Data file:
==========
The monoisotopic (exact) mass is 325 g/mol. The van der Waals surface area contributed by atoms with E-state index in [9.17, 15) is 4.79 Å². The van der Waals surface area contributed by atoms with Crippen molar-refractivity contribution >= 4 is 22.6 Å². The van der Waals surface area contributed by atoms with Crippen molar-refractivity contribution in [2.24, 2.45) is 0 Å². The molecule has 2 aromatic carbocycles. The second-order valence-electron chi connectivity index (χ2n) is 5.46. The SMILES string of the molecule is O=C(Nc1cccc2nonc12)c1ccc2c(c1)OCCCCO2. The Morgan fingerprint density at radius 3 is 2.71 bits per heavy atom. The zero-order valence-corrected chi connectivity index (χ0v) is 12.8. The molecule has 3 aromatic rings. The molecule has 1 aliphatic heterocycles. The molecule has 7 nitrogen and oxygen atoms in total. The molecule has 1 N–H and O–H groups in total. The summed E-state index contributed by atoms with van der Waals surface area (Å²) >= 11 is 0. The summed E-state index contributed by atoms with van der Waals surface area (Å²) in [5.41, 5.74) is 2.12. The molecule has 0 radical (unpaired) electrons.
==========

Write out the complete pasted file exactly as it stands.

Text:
The monoisotopic (exact) mass is 325 g/mol. The van der Waals surface area contributed by atoms with E-state index in [9.17, 15) is 4.79 Å². The van der Waals surface area contributed by atoms with Crippen molar-refractivity contribution >= 4 is 22.6 Å². The van der Waals surface area contributed by atoms with Crippen molar-refractivity contribution in [2.24, 2.45) is 0 Å². The molecule has 2 aromatic carbocycles. The second-order valence-electron chi connectivity index (χ2n) is 5.46. The SMILES string of the molecule is O=C(Nc1cccc2nonc12)c1ccc2c(c1)OCCCCO2. The Morgan fingerprint density at radius 3 is 2.71 bits per heavy atom. The zero-order valence-corrected chi connectivity index (χ0v) is 12.8. The molecule has 3 aromatic rings. The molecule has 1 aliphatic heterocycles. The molecule has 7 nitrogen and oxygen atoms in total. The molecule has 1 N–H and O–H groups in total. The summed E-state index contributed by atoms with van der Waals surface area (Å²) >= 11 is 0. The summed E-state index contributed by atoms with van der Waals surface area (Å²) in [5.41, 5.74) is 2.12. The molecule has 0 radical (unpaired) electrons.